Gail: Ah yes, Ben Nighthorse Campbell, the answer to what happens when lawmakers switch parties looking for the perfect fit. That is, they become extremely successful lobbyists.
Bret: And thorns in the side of the party they leave behind ….
Gail: Let me admit, Bret, that the Democrats are in a terrible mess. I’m embarrassed they’re having such a political meltdown trying to work this out.
Bret: Playing my tiny violin …
Gail: However, let me add that nothing they’re doing is anywhere near as awful as Mitch McConnell’s refusal to support raising the debt limit.
Raising the debt limit is traditionally a bipartisan deal — who isn’t in favor of our government paying its bills? Or keeping the international economy from collapse?
Bret: Minority leader playing his political cards well? Sorry, go on.
Gail: Yeah, by pretending that Biden didn’t inherit the current debt from the Trump administration. I know you’re far from a Mitch fan, but admit this is the worst ever or at least one of the worst.
Bret: You’re not going to get me to defend what passes for Republican ethics, but that doesn’t excuse Democratic incompetence. They still control Congress and can raise the ceiling on their own.
Gail: Imagine there’s a huge earthquake coming that Congress can stop if they work together. But the Republicans just toss up their hands and say: “Hey, we’re not helping you with this one.”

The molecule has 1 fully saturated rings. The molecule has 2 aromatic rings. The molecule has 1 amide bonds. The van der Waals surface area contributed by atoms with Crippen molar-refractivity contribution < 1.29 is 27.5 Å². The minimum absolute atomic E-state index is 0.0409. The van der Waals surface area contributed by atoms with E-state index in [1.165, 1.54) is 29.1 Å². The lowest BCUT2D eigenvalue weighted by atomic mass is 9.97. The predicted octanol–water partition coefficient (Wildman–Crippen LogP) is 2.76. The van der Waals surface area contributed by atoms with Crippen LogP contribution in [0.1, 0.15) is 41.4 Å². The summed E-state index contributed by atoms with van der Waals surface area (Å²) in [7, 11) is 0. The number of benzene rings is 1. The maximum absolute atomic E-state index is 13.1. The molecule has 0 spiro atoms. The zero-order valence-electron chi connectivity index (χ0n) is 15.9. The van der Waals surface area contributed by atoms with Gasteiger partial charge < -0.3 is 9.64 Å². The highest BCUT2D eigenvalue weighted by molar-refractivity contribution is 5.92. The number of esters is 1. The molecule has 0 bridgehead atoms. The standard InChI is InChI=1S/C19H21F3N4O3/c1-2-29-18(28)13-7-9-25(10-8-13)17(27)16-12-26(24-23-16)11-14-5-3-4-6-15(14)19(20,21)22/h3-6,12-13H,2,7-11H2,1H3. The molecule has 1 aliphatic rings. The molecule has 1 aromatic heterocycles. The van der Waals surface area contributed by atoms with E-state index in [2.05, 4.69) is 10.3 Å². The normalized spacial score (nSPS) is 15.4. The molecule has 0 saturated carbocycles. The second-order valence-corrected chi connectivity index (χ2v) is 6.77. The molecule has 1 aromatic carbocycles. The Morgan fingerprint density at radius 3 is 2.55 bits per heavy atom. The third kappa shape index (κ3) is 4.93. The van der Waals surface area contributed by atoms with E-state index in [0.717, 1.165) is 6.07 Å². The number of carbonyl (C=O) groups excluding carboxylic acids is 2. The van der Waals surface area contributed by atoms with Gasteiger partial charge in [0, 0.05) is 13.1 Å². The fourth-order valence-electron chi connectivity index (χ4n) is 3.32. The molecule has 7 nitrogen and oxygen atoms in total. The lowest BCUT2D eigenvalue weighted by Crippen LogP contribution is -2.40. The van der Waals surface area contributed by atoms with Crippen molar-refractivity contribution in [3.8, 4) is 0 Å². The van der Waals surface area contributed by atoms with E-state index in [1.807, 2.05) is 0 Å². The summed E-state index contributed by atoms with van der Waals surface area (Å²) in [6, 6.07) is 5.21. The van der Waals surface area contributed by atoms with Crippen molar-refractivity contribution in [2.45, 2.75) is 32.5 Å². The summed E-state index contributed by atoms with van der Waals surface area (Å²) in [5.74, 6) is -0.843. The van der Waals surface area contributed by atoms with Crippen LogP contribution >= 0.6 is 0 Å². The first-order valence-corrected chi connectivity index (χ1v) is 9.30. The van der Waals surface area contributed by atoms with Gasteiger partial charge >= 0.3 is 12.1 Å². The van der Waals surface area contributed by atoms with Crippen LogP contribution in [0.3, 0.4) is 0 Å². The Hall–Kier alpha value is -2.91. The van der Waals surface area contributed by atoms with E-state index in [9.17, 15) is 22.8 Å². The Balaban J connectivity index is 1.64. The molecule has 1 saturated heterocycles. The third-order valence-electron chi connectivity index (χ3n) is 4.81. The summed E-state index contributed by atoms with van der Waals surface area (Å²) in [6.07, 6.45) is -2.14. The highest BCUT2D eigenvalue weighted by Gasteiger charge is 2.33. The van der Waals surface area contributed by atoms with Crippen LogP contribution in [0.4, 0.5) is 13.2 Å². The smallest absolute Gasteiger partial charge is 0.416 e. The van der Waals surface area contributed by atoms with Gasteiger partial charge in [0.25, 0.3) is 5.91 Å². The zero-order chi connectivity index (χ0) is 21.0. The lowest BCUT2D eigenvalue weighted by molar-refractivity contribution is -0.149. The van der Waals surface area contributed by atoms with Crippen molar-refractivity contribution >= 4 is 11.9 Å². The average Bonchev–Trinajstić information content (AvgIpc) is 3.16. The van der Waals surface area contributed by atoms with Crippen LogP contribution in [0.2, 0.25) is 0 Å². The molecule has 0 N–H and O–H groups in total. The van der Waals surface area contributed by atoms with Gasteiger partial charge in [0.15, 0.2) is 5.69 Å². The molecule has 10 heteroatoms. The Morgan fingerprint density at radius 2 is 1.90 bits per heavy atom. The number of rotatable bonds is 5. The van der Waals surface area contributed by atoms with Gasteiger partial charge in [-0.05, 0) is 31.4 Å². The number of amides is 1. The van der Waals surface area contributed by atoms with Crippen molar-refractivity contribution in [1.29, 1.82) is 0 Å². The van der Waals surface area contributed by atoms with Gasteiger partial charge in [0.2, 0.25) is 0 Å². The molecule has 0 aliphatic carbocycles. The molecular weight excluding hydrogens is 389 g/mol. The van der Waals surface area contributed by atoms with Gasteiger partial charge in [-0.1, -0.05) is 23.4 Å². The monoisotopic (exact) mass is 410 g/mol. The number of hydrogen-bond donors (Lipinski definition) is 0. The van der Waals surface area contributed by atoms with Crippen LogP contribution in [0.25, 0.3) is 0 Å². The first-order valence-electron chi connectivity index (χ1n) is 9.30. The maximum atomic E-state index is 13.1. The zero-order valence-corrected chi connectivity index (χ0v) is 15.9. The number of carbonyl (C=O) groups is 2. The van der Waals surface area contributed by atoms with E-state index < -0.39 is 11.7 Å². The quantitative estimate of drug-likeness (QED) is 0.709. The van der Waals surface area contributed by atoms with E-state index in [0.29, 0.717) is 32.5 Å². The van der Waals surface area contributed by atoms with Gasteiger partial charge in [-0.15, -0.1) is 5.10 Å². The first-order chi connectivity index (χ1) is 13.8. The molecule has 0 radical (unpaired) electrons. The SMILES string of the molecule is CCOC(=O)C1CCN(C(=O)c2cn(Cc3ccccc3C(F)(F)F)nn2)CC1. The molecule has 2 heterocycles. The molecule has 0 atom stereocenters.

The Republicans are being repulsive, the way they’re playing political games with the world’s finances. And just to be fair, I will admit that the ineptitude of the Democrats is also demoralizing.
Bret: Speaking of competence, when will the Biden administration come up with an effective and coherent approach to immigration?
Gail: The only cheerful answer I can offer is that it’ll certainly be better than Donald Trump’s obsession with a certain Mexican wall.
At a minimum, Biden needs a multipronged attack: First, speed up the process by which we accept people as legal residents. From the folks who were brought here without the right paperwork as kids to refugees from repressive regimes like the one that’s back in power in Afghanistan. Second, staff up the agencies that process appeals from people who show up at the border. And third, there has to be an immediate reform of law enforcement at the Mexican border. More well-trained officers and fewer of them on horses.
How about you?
Bret: Believe it or not, I agree with a lot of what you’re saying. It still boggles my mind that we could only cut visa-processing wait times for our Afghan interpreters from about two years to one before the curtain came down. And our inability to extend citizenship to the Dreamers who arrived here as children without documentation is one of the worst moral and legislative failures of our time.
Bret: Where we disagree is on border enforcement. We need to deter people from trying to cross the southern border illegally. And the best way to do it, I’m sorry to say, is to build a wall along much of it. It won’t stop everyone, but it will reduce the incentive for migrants to make dangerous border crossings. It will also shut up right-wing populists who want to blame the Biden administration for being indifferent to the crisis at the border.